A natural lip liner is the perfect companion to a natural lipstick, but even without being part of a dynamic duo, lip liner works perfectly all by itself. Want to make lips look fuller and poutier without the lip injections? By using a lip pencil in a shade lighter than your lipstick, you’ll be able to create an optical illusion of larger, poutier lips. Using the same application technique from above, line your cupid’s bow and the same area on your lower lip, then blend into your lipstick as to not have any harsh lines.
Extends Life of Lipstick Application
We’ve kicked feathering and bleeding out of the equation, so let’s up your lipstick longevity, too. To keep your lipstick lasting even longer, choose a lip pencil shade that’s similar to your lipstick shade. After outlining your lips with gentle, short strokes, continue by filling in both lips with your natural lip liner. This will give your natural lipstick something to grab onto (á la primer) keeping your lipstick lasting all day long.
5 Things to Never Do with Your Lip Pencil
#1 Overdraw Your Lips
While bigger can be better, full on exaggerating your lips (like Miranda Sings) won’t fool anyone. A little out of the natural lip lines will give you the illusion of plumper, fuller lips, but let’s just enhance our lips to a level of believability, not science fiction.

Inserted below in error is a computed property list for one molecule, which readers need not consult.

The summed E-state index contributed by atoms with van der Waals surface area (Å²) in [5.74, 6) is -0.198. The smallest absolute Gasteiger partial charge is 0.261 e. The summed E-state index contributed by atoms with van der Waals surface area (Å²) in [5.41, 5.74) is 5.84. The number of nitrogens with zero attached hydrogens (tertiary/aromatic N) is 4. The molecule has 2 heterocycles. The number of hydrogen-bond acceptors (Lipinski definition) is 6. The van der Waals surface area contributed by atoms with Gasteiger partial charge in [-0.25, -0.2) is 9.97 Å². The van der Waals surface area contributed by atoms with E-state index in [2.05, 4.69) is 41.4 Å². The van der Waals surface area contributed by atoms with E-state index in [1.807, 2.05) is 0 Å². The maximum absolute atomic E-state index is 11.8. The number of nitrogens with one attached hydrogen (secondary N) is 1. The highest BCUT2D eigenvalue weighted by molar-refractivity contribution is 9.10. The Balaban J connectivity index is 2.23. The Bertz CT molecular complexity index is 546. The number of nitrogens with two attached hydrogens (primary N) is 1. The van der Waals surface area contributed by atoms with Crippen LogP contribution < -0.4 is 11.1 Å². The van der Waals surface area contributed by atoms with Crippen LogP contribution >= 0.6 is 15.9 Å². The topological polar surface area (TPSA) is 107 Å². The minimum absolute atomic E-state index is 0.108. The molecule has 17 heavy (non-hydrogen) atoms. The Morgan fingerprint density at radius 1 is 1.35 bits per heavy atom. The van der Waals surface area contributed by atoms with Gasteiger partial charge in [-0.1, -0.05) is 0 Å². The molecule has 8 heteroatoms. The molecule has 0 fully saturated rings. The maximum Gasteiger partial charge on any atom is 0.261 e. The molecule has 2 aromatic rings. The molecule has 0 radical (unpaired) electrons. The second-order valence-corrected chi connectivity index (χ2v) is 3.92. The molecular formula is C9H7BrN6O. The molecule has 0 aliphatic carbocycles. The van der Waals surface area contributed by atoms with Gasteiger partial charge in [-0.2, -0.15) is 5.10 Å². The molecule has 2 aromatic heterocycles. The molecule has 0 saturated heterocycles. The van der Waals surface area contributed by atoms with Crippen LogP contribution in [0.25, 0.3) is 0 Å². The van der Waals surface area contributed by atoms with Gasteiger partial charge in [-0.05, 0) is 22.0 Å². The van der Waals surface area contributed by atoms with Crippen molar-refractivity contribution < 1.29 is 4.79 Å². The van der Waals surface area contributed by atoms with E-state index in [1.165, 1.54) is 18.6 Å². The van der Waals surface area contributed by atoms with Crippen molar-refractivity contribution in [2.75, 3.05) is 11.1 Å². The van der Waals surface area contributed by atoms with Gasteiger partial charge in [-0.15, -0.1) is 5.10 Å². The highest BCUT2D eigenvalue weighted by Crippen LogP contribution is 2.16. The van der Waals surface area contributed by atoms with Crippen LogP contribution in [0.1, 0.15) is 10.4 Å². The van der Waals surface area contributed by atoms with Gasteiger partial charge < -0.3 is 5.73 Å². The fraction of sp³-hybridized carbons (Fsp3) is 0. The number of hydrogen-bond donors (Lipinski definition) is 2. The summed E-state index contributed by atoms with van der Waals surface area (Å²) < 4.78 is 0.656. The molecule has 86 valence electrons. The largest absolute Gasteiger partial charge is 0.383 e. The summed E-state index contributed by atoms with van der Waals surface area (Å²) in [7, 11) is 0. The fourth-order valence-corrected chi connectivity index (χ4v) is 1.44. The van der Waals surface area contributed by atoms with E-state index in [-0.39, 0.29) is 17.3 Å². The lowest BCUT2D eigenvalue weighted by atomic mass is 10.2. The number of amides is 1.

#2 Harsh, Unblended Lines
We can appreciate your dedication to clean, perfect lines… but practicing around your lips is not the place. Blend, blend, blend. Save those perfectionist skills for your cat eye wings. Soft lines and edges will keep your lip liner looking natural and subtle.
#3 Over Sharpen Your Pencil Tip
You’ll want a soft, rounded tip to achieve the perfect smooth lip pencil application. Sharp points will just create tight, intense lines.
#4 Not Cleaning After Every Use
Today you might be pairing Pink Brandy to Cocoa Butter Semi-Matte Lipstick: Pink Canyon, but maybe tomorrow the same natural lip liner will be paired with Lip Caramel: Rum Nougat. Do yourself a favor and clean your lip liner tips after every lipstick shade swap, otherwise you’ll end up with a mish-mash of muddy shades.
#5 Not Correctly Matching Your Lip Liner to Lipstick
There is a science and subtle art to the lip pencil to lipstick pairing. If you’re already a master colorist, tip of the hat. If not, take a peek at our handy guide below for our recommended pairings. This is a make or break moment in the beauty world, but don’t stress, we’ve got you covered.
How to Prep Your Lips
Lips need extra care, too! Just like your face, gentle lip exfoliation should be done about every two weeks. If you’re extra busy, shoot for once a month (something is definitely better than nothing). Your lip skin is very delicate so make sure to use a gentle scrub base that won’t cause micro-tears, like our Cherry Honey Facial Scrub. This natural facial scrub can double as a natural lip scrub. Harness the antioxidant rich cherries mixed with hydrating honey to nourish your lips while jojoba beads buff away flakey or dead skin. Dampen your lips with warm water then massage a small scoop of scrub using circular motions. Slough away dead, dull skin then rinse with warm water and pat dry with a clean towel.
PRO TIP: If you’re looking for plumper lips, extra circulation to your lips is key. Gentle daily massage will increase blood circulation and make them appear fuller.